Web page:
Hunting the duck – a hand shadow workshop

20. March 2013 - Kristin Fredricksson

This winter, a workshop with Drew Colby introduced us to the complex yet familiar world of hand shadows. While most people have had a go at hand shadows already, achieving a wide variety of animate forms with simply a light source, a pair of hands and a surface is a secret art into which initiation is necessary.

In preparation, Drew led us through a series of twenty hand warm-up exercises – some familiar and others new, some easy and others tricky coordination conundrums. He gave a short performance with a minimal set-up consisting of a torch  and a photographer's round diffuser screen mounted on a light stand. Bears, birds, seas, rabbits, people and many other figures peopled the screen in a dreamlike sequence.

Then we got to try our hand at it, so to speak, with Drew's guidance. We made spiders, crabs, camels and pigs as well as the more obvious birds and rabbits, and the bum-wiggling bear. Some came more easily than others and not being directly between the light source and the wall made it even harder, as the shadow warped obliquely out of shape. We discovered that some people had crazily supple wrists and fingers and that each individual’s hands and rhythms gave a huge variety, even when we were all trying to produce the same thing. Our creatures had personality!

Some figures appeared easily and spontaneously, only to escape and return reluctantly only after a frustrating chase. The shadows are very sensitive, and it is only with daily practice, as Drew pointed out, that they come easily and reliably. Hands, arms and backs became tired and time passed quickly as everyone was absorbed in the hunt for the duck, the mouse and the old man that were hiding in their hands. It was addictive work, and difficult to remember to stop and rest.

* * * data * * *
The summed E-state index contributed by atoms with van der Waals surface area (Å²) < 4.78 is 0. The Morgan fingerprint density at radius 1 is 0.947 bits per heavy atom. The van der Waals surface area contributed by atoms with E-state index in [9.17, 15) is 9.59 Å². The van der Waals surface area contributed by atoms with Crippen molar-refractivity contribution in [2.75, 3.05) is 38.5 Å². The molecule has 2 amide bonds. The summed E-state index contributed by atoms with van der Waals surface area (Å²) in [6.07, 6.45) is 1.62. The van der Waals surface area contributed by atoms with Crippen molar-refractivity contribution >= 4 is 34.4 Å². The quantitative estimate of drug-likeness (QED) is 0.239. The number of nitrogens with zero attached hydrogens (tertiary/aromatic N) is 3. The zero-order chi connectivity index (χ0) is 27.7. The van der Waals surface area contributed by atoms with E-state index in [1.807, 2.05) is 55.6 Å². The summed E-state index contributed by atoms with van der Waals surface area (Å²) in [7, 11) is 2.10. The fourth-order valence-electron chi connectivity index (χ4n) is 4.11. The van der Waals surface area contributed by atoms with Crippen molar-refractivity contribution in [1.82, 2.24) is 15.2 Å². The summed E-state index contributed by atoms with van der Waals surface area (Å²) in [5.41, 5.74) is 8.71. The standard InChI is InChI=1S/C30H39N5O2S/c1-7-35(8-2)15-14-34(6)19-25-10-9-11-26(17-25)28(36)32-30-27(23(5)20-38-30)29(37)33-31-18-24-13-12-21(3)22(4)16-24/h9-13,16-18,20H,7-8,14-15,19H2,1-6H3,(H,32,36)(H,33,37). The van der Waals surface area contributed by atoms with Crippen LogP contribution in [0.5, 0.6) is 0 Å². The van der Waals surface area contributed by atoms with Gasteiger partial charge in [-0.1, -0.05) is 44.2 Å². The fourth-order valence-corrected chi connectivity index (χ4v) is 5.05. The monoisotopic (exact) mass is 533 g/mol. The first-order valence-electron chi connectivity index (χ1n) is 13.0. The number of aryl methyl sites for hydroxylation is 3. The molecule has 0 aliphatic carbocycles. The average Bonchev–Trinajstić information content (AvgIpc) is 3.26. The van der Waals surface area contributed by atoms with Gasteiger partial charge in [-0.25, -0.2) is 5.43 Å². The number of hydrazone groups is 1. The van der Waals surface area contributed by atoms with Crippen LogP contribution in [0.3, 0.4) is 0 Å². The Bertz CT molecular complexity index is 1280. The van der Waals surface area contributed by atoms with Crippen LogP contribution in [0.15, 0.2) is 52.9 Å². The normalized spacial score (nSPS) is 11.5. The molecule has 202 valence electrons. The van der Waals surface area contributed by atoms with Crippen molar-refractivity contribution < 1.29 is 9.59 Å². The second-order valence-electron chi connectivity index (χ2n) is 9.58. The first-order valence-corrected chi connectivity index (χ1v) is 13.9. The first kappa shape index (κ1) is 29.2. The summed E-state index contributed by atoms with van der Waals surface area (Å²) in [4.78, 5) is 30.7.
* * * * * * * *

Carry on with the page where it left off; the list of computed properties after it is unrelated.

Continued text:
In the afternoon we learnt about light sources – LED torches of 200 lumens and above were the preferred, affordable and versatile choice. Candlelight is also an interesting possibility. Screens can be a wall, cloth or something like the photographer's portable diffuser, which Drew was using. Hands can be behind or in front of the screen, as long as they are between it and the light source, and the performer visible or hidden. This is low-tech stuff and requires messing around to find your own way, suited to your project. The workshop revealed hand shadows to be a true art form requiring hours of committed practice to master, just like a musical instrument.

Credits

Hand Shadows Workshop with Drew Colby, organised by the Puppet Centre Trust, took place at the Battersea Arts Centre on 31 January 2013

Quotes

"Everyone was absorbed in the hunt for the duck, the mouse and the old man that were hiding in their hands. It was addictive work"

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Additional Info

Read more about Drew Colby in his article 'How to make a Circus Bear'

Links

www.fingerandthumbtheatre.com

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